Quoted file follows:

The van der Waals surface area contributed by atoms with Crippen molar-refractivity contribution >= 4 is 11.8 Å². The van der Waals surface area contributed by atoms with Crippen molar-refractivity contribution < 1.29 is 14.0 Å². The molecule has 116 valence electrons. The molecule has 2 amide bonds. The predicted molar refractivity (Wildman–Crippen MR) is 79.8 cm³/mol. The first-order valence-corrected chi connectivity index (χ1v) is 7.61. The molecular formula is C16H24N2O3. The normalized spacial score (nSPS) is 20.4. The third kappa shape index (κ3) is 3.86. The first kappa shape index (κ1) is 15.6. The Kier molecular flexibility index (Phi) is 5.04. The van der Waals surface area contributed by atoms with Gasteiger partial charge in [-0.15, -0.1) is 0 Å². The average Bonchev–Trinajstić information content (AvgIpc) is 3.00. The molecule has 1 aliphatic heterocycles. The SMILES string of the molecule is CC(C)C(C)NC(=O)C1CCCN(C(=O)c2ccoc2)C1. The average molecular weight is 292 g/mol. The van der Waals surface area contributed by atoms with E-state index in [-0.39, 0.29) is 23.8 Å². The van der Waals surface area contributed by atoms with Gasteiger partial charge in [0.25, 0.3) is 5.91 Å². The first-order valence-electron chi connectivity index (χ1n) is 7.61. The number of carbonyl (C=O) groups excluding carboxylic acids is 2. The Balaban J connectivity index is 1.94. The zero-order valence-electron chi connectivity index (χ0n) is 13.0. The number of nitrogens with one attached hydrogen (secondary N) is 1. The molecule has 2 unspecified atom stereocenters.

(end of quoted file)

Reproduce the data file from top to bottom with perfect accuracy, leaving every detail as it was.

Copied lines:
The van der Waals surface area contributed by atoms with Crippen molar-refractivity contribution >= 4 is 11.8 Å². The van der Waals surface area contributed by atoms with Crippen molar-refractivity contribution < 1.29 is 14.0 Å². The molecule has 116 valence electrons. The molecule has 2 amide bonds. The predicted molar refractivity (Wildman–Crippen MR) is 79.8 cm³/mol. The first-order valence-corrected chi connectivity index (χ1v) is 7.61. The molecular formula is C16H24N2O3. The normalized spacial score (nSPS) is 20.4. The third kappa shape index (κ3) is 3.86. The first kappa shape index (κ1) is 15.6. The Kier molecular flexibility index (Phi) is 5.04. The van der Waals surface area contributed by atoms with Gasteiger partial charge in [-0.15, -0.1) is 0 Å². The average Bonchev–Trinajstić information content (AvgIpc) is 3.00. The molecule has 1 aliphatic heterocycles. The SMILES string of the molecule is CC(C)C(C)NC(=O)C1CCCN(C(=O)c2ccoc2)C1. The average molecular weight is 292 g/mol. The van der Waals surface area contributed by atoms with E-state index in [-0.39, 0.29) is 23.8 Å². The van der Waals surface area contributed by atoms with Gasteiger partial charge in [0.25, 0.3) is 5.91 Å². The first-order valence-electron chi connectivity index (χ1n) is 7.61. The number of carbonyl (C=O) groups excluding carboxylic acids is 2. The Balaban J connectivity index is 1.94. The zero-order valence-electron chi connectivity index (χ0n) is 13.0. The number of nitrogens with one attached hydrogen (secondary N) is 1. The molecule has 2 unspecified atom stereocenters.